Hence, any crisis, be it social, economic and/or ecological, is constitutive and even necessary for the evolution and for the very survival of the system as a whole. Almost paradoxically, all developmental discourse based on resilience tends to identify adaptation as something that applies to external threats, which is another powerful discursive tool to neutralise any analysis on the social differences that produce enormous differentials in the sensibility of very different units of analysis. Those who talk about the resilience of migrants, neighbourhoods, women, the ill, etc., with little doubt all minorities in the face of the hegemonic discourse of those who use the term without much differentiation.
The new rationale, with its paradigmatic aspirations, tends to overlook the fact that it is the very system it tries to make more resilient that is producing the conditions that make the system itself and/or its parts prone to crises and more vulnerable to the impacts of disasters/extreme events or perturbations. Using different conceptual frameworks, classic works such as those by Ulrich Beck (op. cit., 1992), with the idea of reflexive modernity; Foucault (op.cit., 2008), with the idea of governamentality; and Blaike, Davies, Cannon and Wisner (op.cit., 1994), with the pressure-release and the access model, have already made similar claims , and indeed converging on one key point: that vulnerability (and the lack of resilience) is nourished by the system itself.
The implication of this more political approach to the relationship between global risks and local vulnerabilities could be phrased as follows: it is not sufficient to make the units that conform a system more resilient towards the external stimuli. If social systems produce a lack of resilience out of skewed power relations and historically and geographically constructed social injustice (Ribot, 2010), then you must change not only the properties of the units but of the system as well! This is the single most important political difference among those who work on resilience and those who work on vulnerability.
The fact that resilience might have been perfectly and consistently elaborated within the original scientific disciplines that first proposed the concept it is not the issue at stake here. The real issue concerns the shortfalls related to its translation to other scientific fields or areas, an operation that has been only partially successful, but which has produced a tremendous institutional and political impact, yet has been carried out without sufficient scientific evidence.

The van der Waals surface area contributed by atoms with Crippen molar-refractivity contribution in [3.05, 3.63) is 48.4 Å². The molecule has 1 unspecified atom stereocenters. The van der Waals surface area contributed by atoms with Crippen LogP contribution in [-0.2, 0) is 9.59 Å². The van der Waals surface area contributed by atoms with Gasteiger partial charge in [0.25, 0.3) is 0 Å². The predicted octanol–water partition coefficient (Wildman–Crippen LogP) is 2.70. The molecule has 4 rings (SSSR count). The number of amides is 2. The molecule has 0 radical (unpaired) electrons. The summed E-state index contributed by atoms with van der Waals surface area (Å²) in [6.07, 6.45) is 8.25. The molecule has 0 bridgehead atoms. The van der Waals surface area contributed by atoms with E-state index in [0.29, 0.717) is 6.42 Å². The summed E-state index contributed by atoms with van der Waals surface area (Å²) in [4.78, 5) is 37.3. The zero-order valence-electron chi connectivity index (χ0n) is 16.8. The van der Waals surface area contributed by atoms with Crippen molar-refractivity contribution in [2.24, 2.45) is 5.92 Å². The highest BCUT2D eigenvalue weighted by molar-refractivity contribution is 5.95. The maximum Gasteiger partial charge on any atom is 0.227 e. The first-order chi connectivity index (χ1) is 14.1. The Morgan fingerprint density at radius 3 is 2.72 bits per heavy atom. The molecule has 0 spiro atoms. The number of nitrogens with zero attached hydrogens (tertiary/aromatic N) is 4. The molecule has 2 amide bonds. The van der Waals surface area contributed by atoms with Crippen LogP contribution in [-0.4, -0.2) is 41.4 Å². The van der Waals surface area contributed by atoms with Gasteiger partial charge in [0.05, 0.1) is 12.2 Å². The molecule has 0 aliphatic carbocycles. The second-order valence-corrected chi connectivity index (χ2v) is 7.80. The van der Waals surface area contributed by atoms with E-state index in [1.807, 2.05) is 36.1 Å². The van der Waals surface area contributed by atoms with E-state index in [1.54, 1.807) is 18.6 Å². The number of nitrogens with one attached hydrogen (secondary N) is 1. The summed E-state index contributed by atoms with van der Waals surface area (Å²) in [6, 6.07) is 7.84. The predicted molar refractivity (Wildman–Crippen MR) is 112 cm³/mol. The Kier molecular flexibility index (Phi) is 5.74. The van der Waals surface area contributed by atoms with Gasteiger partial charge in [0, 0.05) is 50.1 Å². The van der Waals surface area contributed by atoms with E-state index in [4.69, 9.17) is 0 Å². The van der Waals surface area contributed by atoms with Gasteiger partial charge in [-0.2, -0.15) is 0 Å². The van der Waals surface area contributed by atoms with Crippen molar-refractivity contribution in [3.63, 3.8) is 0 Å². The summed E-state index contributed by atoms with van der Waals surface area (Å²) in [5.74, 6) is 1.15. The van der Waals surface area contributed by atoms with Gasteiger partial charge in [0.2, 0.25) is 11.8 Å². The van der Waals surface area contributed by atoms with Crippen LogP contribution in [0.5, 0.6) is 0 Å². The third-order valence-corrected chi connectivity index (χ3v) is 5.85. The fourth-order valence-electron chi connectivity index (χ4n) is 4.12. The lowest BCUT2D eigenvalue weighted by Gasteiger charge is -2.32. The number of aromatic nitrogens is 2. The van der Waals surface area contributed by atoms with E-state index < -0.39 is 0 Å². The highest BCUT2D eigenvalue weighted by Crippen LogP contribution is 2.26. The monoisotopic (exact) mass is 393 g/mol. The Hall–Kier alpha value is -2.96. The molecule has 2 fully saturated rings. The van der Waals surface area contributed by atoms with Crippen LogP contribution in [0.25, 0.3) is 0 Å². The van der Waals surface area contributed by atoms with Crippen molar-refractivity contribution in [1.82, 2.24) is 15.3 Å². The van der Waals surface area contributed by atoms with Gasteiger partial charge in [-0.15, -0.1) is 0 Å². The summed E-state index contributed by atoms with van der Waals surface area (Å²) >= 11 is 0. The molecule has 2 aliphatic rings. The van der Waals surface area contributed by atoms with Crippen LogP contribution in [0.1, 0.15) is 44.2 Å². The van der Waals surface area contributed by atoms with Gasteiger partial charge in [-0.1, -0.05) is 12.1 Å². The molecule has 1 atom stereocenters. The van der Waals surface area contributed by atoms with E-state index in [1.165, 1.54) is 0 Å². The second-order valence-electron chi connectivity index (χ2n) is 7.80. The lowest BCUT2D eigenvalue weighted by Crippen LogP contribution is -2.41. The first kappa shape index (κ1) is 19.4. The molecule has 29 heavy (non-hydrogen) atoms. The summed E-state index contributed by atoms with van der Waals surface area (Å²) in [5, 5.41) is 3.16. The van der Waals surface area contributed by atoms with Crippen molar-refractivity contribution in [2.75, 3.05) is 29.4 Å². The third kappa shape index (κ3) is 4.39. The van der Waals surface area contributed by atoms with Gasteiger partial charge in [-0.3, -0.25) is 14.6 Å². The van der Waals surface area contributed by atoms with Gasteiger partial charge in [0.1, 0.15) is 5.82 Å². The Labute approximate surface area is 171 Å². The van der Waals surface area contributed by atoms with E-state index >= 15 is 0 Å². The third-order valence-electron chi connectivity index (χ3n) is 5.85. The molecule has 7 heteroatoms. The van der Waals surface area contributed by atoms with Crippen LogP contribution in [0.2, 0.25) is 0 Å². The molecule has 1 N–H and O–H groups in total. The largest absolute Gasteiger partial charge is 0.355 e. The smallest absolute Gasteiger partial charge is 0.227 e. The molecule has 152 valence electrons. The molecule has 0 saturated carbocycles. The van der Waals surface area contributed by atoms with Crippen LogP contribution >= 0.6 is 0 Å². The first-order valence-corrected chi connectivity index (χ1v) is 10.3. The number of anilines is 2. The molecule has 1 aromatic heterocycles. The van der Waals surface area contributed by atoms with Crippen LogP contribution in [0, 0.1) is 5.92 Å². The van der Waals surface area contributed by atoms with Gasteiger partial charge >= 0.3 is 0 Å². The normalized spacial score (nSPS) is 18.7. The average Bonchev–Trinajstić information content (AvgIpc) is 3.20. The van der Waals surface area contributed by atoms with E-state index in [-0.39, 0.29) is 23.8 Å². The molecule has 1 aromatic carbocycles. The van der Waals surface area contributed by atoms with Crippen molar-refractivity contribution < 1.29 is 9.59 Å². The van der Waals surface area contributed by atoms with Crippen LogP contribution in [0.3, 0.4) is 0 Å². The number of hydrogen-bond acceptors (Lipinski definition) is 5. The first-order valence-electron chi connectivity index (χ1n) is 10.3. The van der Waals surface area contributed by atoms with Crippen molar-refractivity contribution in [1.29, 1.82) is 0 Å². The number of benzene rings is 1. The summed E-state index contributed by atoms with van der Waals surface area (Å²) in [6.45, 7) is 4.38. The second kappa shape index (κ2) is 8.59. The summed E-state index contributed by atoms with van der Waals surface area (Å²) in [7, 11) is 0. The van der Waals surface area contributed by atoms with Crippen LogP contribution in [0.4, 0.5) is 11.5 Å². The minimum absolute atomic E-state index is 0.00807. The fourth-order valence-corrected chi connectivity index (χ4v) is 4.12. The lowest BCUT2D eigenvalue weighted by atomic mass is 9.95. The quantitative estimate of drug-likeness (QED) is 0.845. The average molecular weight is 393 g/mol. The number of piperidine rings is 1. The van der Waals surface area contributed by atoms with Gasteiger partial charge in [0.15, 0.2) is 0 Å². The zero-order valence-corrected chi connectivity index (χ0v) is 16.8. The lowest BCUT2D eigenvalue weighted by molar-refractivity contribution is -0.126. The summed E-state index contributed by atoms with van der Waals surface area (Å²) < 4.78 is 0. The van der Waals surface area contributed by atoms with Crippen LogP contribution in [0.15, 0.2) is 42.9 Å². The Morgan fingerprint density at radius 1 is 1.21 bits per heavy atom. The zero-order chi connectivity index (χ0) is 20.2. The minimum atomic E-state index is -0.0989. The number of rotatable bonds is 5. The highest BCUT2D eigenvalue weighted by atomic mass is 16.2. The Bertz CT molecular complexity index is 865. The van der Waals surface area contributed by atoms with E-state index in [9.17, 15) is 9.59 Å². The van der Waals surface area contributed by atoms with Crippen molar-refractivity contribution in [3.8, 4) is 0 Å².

As resilience has become one of the most used terms in developmental literature, urbanisation and global environmental change studies have too easily relied on mantras such as “cities are the problem but also the solution”. While this has helped introduce resilience to politicians and policymakers as well as broadened acceptance within academia, a more robust, critical analysis of what resilience means is undoubtedly needed.
As underlined in the introduction of the recently published Untamed Urbanisms:
Seeking action without critical reflection on the dialectics at play between taming and untaming runs the risk of producing and re-producing old and new unjust urban utopias. But equally, theorizing urban change without an axiological discussion of what type of action might be possible or desirable can be purposeless, confining our understanding to multiple readings of complexity while overwhelming any sense of what transformative change might mean or entail. This is, for example, the danger of the conceptually cluttered urban resilience framework (Allen, Lampis and Swilling, 2016:10).
Header Image: Tangier, Morocco. Credit: Boris Stroujko/Shutterstock.com